Wildlife watching in Costa Rica: How to spot sloths, whales and birds

This Central American nation is one of the world’s most biodiverse, and it’s becoming even more accessible, thanks to new flights from the UK

Chloe Cann
Tuesday 05 April 2016 15:06 BST
A young sloth
A young sloth (Suzi Eszterhas/NPL/REX)

From palm-fringed beaches to tropical rainforests and wildlife-rich national parks, Costa Rica is home to all creatures great and small. And admiring the strikingly coloured quetzal or the gravelly roar of the howler monkey is becoming easier; on 27 April, British Airways reintroduces non-stop flights from Gatwick to Costa Rica’s capital, San José, on the heels of Thomson Airways, which resumed flights from Gatwick to Liberia, on the north-west coast.

Slow and steady

Emblazoned on the country’s currency, sloths are synonymous with this Central American nation. For a close-up look at these languorous creatures, head to the Sloth Sanctuary of Costa Rica (00 506 2750 0775; slothsanctuary.com) on the Caribbean coast. It houses injured, orphaned and abandoned sloths and runs guided canoe trips through their natural habitat. Tours from US$30 (£21).

Expedia (expedia.co.uk) has packages that include flights and accommodation at the Coral Hills Bungalows in Cahuita – a short drive from the sanctuary – from £799pp in May.

In a flap

Keen birders can head to the remote Caño Negro Wildlife Refuge. Skirting the Nicaraguan border, the forested wetland hosts migratory birds, including the glossy ibis, black-necked stilt, northern shoveller and wood stork, as well as hummingbirds. The best vantage point is from a cruise along the refuge’s dark olive waters – a trip that features on Hayes and Jarvis’ (01293 762404; hayesandjarvis.co.uk) four-day Arenal Volcano and Monteverde Cloud Forest itinerary. It costs from £1,179pp, with accommodation, flights, local transport, some meals and tours.

Hummingbird (Hugo King-Fretts)

Night watch

Surveying the forest canopy by the light of the moon is likely to be a highlight of a holiday to Costa Rica. Since 80 per cent of the animals that inhabit Monteverde’s Cloud Forest Reserve are nocturnal, a night walk allows you to observe everything from tarantulas and red-eyed tree frogs to armadillos and porcupines.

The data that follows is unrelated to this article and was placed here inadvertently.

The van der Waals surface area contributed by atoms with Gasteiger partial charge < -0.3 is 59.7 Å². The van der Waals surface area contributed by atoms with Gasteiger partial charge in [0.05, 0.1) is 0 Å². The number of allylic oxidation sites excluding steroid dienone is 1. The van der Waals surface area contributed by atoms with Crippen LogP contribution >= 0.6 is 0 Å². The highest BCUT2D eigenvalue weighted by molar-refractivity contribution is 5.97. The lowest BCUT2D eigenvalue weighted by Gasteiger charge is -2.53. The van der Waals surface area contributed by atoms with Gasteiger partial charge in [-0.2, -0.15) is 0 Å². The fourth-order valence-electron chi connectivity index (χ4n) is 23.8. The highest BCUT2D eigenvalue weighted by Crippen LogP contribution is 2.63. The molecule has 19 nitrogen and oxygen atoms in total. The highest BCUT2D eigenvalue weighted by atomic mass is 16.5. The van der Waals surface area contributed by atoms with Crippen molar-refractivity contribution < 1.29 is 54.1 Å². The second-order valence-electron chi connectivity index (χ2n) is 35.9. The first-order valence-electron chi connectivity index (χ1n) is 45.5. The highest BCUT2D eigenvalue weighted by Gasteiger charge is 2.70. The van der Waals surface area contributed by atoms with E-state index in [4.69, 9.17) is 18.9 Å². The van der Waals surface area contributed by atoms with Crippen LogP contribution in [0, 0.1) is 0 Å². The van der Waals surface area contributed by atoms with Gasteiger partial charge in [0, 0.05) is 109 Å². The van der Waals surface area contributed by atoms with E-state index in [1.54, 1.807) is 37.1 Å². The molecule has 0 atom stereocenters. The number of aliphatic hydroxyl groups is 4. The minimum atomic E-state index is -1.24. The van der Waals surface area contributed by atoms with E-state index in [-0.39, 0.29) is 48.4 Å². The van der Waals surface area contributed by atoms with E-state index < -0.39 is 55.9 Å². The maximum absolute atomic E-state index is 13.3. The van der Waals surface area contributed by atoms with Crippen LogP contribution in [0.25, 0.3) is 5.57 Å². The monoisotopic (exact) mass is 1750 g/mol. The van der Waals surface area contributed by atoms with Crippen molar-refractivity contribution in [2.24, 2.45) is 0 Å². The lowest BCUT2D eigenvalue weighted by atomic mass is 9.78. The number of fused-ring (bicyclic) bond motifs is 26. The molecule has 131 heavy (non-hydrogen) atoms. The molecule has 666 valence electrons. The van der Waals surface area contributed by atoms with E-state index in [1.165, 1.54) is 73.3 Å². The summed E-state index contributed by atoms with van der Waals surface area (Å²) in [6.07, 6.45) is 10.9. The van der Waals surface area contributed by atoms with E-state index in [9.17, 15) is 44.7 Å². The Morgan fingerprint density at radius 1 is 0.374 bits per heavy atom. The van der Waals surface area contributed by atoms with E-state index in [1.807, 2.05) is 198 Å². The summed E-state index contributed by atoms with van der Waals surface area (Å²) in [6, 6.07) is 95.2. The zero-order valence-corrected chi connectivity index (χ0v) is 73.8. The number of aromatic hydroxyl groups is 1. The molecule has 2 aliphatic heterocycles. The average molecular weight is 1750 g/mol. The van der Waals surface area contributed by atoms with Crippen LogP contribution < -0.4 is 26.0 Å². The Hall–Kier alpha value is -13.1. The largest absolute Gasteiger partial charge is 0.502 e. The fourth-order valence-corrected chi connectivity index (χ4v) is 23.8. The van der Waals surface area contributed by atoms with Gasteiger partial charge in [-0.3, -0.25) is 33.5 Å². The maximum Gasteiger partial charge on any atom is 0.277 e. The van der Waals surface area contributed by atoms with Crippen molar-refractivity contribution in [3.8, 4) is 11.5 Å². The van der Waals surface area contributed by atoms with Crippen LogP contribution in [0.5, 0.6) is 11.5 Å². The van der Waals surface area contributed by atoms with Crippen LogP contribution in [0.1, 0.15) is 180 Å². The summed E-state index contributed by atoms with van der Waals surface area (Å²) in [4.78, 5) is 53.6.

Audley Travel (01993 838 665; audleytravel.com) includes a night tour of Monteverde on its Simply Costa Rica tour, which costs from £1,870pp for 10 days, with accommodation, flights, local transport and some excursions.

Monteverde Cloud Forest
Monteverde Cloud Forest

Whale of a time

The waters off the southerly Osa Peninsula, on the Pacific coast, are said to harbour the country’s highest numbers of whales. Sightings of pilot whales, humpbacks, orcas and dolphins are common for most of the year, apart from April to June – so if spotting cetaceans is your aim, save your trip for later in the year.

An excursion to the Osa crops up on Journey Latin America’s Costa Rica Wildlife Discovery itinerary (020 3582 1758; journeylatin america.co.uk). The 15-day trip starts at £3,315pp, and includes local transport, accommodation, some meals and excursions, but not international flights.

Smoking hot

Costa Rica is peppered with smoking and mist-cloaked volcanoes, whose fertile slopes bristle with flora and fauna. Rincón de la Vieja, in the north-west, is one of the most active, home to coatis, tapirs, monkeys and even pumas and jaguars.

A hike through the lush vegetation is the best way to get to grips with the four-legged residents – an activity that features on KE Adventures’ (01768 773966; keadventure.com) 15-day Costa Rica Walks and Wildlife tour. From £2,445pp, including flights, accommodation, local transport, most meals and excursions.

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